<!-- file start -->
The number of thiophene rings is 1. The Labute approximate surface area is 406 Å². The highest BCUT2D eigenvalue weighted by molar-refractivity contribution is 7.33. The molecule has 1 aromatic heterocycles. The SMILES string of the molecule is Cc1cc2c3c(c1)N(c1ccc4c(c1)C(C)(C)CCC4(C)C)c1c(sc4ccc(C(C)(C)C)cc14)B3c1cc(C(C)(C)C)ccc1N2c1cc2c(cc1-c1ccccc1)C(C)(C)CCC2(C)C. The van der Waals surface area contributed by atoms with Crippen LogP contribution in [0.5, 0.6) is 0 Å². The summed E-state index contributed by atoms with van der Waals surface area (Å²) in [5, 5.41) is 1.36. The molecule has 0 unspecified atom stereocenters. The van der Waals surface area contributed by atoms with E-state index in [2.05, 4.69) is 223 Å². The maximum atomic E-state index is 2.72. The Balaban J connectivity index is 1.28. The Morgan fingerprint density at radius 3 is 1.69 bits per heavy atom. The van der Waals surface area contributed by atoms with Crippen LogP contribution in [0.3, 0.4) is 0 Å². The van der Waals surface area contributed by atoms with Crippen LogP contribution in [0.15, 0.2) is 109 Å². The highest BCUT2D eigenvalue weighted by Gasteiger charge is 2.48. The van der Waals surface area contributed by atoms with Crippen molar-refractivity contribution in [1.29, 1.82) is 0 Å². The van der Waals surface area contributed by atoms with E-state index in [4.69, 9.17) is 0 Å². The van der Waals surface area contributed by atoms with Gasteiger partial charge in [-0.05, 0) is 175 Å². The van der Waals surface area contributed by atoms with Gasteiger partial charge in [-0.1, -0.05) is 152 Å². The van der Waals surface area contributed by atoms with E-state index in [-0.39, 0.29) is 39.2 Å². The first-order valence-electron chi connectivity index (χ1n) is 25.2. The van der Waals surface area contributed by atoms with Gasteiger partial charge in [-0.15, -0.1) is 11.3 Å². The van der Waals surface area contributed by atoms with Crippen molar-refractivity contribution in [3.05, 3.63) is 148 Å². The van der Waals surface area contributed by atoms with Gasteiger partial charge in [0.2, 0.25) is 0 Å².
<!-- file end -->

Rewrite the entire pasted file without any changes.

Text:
The number of thiophene rings is 1. The Labute approximate surface area is 406 Å². The highest BCUT2D eigenvalue weighted by molar-refractivity contribution is 7.33. The molecule has 1 aromatic heterocycles. The SMILES string of the molecule is Cc1cc2c3c(c1)N(c1ccc4c(c1)C(C)(C)CCC4(C)C)c1c(sc4ccc(C(C)(C)C)cc14)B3c1cc(C(C)(C)C)ccc1N2c1cc2c(cc1-c1ccccc1)C(C)(C)CCC2(C)C. The van der Waals surface area contributed by atoms with Crippen LogP contribution in [0.5, 0.6) is 0 Å². The summed E-state index contributed by atoms with van der Waals surface area (Å²) in [5, 5.41) is 1.36. The molecule has 0 unspecified atom stereocenters. The van der Waals surface area contributed by atoms with E-state index in [2.05, 4.69) is 223 Å². The maximum atomic E-state index is 2.72. The Balaban J connectivity index is 1.28. The Morgan fingerprint density at radius 3 is 1.69 bits per heavy atom. The van der Waals surface area contributed by atoms with Crippen LogP contribution in [0.3, 0.4) is 0 Å². The van der Waals surface area contributed by atoms with Crippen LogP contribution in [0.15, 0.2) is 109 Å². The highest BCUT2D eigenvalue weighted by Gasteiger charge is 2.48. The van der Waals surface area contributed by atoms with Crippen molar-refractivity contribution in [1.29, 1.82) is 0 Å². The van der Waals surface area contributed by atoms with E-state index in [4.69, 9.17) is 0 Å². The van der Waals surface area contributed by atoms with Gasteiger partial charge in [-0.05, 0) is 175 Å². The van der Waals surface area contributed by atoms with Gasteiger partial charge in [-0.1, -0.05) is 152 Å². The van der Waals surface area contributed by atoms with E-state index in [-0.39, 0.29) is 39.2 Å². The first-order valence-electron chi connectivity index (χ1n) is 25.2. The van der Waals surface area contributed by atoms with Gasteiger partial charge in [-0.15, -0.1) is 11.3 Å². The van der Waals surface area contributed by atoms with Crippen molar-refractivity contribution in [3.05, 3.63) is 148 Å². The van der Waals surface area contributed by atoms with Gasteiger partial charge in [0.2, 0.25) is 0 Å².